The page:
Feds Come Down on University of Utah

Published by Michelle Reynolds.

The University of Utah just got slapped with an official warning from the U.S. Department of Agriculture (USDA) for repeatedly violating the federal Animal Welfare Act by failing to properly review and oversee experiments on animals. If the university is caught violating this law again, it could face up to $10,000 in fines per incident.

The USDA’s action was based in part on violations that were uncovered following PETA’s 2009 undercover investigation that brought to light the terrible suffering of the dogs, cats, monkeys, rabbits, and other animals experimented on there. We documented that monkeys were deprived of water so that they would cooperate with experimenters in exchange for a sip of water, that a kitten died from dehydration, and that other sick and injured animals were denied veterinary care and left to languish and eventually die. You may recall that many of the animals the school was using in experiments were homeless cats and dogs it had purchased from local animal shelters until an intense year-long PETA campaign put an end to pound seizure in Utah. Since this landmark victory, several animal experiments at the U have been completely halted.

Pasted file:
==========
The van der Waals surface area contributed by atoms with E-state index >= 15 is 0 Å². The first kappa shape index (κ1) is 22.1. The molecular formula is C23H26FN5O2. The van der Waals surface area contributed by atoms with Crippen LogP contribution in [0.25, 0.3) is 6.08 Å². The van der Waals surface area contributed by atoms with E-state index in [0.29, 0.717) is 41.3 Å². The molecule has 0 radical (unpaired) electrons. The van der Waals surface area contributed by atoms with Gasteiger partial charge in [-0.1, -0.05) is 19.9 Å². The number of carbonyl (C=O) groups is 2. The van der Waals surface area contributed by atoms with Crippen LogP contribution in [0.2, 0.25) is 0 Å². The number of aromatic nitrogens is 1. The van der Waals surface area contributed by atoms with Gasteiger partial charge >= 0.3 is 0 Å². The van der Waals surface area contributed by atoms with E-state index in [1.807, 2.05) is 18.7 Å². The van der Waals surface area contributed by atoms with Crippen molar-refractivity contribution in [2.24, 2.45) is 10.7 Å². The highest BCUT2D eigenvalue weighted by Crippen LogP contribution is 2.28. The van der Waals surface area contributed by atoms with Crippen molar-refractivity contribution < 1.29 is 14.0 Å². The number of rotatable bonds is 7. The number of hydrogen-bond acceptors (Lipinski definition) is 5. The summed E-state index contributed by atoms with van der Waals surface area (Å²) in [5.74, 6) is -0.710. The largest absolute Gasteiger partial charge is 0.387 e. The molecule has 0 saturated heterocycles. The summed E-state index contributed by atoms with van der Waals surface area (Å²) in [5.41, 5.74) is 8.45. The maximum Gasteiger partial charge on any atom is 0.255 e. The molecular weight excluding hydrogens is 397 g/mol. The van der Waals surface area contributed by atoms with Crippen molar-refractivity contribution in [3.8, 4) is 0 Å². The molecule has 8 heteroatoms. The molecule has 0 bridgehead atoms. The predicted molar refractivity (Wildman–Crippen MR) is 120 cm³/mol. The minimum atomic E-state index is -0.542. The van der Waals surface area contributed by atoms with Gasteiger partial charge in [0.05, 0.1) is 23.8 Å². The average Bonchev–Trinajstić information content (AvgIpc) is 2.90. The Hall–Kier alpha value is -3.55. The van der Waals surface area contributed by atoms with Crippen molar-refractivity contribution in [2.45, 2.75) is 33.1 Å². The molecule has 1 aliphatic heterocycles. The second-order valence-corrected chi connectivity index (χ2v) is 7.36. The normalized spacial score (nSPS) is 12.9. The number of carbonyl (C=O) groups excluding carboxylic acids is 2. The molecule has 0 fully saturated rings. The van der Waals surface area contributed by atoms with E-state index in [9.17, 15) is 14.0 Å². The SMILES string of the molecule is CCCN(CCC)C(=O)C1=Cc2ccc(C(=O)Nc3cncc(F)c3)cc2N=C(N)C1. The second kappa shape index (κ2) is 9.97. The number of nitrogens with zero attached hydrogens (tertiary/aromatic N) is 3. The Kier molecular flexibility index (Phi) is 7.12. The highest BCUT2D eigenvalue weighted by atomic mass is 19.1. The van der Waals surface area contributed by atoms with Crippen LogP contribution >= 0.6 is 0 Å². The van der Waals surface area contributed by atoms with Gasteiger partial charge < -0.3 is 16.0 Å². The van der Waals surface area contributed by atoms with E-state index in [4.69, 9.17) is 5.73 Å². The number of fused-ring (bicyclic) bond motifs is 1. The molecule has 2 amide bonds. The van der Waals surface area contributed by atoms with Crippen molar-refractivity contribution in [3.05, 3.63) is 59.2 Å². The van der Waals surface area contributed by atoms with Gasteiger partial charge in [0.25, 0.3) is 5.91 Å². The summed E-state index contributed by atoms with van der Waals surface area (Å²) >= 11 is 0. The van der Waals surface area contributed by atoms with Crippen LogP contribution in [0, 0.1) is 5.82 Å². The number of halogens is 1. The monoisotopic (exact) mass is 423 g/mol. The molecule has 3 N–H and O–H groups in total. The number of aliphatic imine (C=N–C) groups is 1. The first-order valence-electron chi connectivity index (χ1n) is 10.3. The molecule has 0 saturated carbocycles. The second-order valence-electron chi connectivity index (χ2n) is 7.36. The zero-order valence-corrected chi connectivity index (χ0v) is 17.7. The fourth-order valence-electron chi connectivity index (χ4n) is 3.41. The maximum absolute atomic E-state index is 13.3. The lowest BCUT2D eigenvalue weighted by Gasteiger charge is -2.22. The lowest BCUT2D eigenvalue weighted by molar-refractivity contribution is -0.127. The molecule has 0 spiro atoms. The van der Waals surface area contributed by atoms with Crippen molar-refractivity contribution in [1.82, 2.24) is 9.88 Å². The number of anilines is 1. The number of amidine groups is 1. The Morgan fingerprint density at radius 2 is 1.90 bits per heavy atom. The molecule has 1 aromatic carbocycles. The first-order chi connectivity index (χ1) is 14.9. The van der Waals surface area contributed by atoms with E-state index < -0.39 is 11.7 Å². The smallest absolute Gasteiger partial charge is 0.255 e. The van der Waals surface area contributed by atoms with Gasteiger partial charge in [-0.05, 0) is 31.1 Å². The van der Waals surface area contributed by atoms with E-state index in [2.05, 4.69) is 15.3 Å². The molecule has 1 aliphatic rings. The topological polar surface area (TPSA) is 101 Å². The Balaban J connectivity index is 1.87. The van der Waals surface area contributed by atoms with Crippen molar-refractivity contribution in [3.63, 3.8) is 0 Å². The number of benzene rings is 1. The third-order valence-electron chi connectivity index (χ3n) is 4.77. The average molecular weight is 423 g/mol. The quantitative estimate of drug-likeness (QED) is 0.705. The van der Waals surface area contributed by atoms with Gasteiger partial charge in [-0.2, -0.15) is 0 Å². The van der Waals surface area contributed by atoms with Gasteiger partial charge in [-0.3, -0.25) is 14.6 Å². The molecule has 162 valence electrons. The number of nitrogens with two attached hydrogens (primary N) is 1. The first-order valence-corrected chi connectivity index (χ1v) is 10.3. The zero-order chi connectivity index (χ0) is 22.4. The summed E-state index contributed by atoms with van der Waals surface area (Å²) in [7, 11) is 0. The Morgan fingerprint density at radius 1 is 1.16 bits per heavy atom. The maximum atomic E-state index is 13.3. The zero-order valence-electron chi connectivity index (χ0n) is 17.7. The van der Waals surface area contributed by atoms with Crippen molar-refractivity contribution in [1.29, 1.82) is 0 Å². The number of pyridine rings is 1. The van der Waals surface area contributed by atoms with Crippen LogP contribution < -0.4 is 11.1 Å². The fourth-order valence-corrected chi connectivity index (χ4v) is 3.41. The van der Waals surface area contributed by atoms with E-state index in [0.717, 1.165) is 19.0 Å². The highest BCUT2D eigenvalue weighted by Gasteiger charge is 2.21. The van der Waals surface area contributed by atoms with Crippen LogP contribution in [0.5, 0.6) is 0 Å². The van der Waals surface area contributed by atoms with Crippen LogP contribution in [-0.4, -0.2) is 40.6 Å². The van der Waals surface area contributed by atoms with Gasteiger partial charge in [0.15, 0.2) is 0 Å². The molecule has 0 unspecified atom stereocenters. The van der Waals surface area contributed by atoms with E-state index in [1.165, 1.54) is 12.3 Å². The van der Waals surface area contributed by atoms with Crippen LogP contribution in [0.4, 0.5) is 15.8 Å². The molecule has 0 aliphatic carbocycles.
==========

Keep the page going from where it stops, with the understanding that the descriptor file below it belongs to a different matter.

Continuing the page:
You can help animals suffering at the University of Utah and in other horrendous laboratories by clicking here to ask the federal government to divert tax dollars away from cruel animal experiments and put them toward modern and humane non-animal research methods.

Get PETA Updates

Stay up to date on the latest vegan trends and get breaking animal rights news delivered straight to your inbox!

By submitting this form, you are agreeing to our collection, storage, use, and disclosure of your personal info in accordance with our privacy policy as well as to receiving e-mails from us.

 Ingrid E. Newkirk

“Almost all of us grew up eating meat, wearing leather, and going to circuses and zoos. We never considered the impact of these actions on the animals involved. For whatever reason, you are now asking the question: Why should animals have rights?” READ MORE

— Ingrid E. Newkirk, PETA President and co-author of Animalkind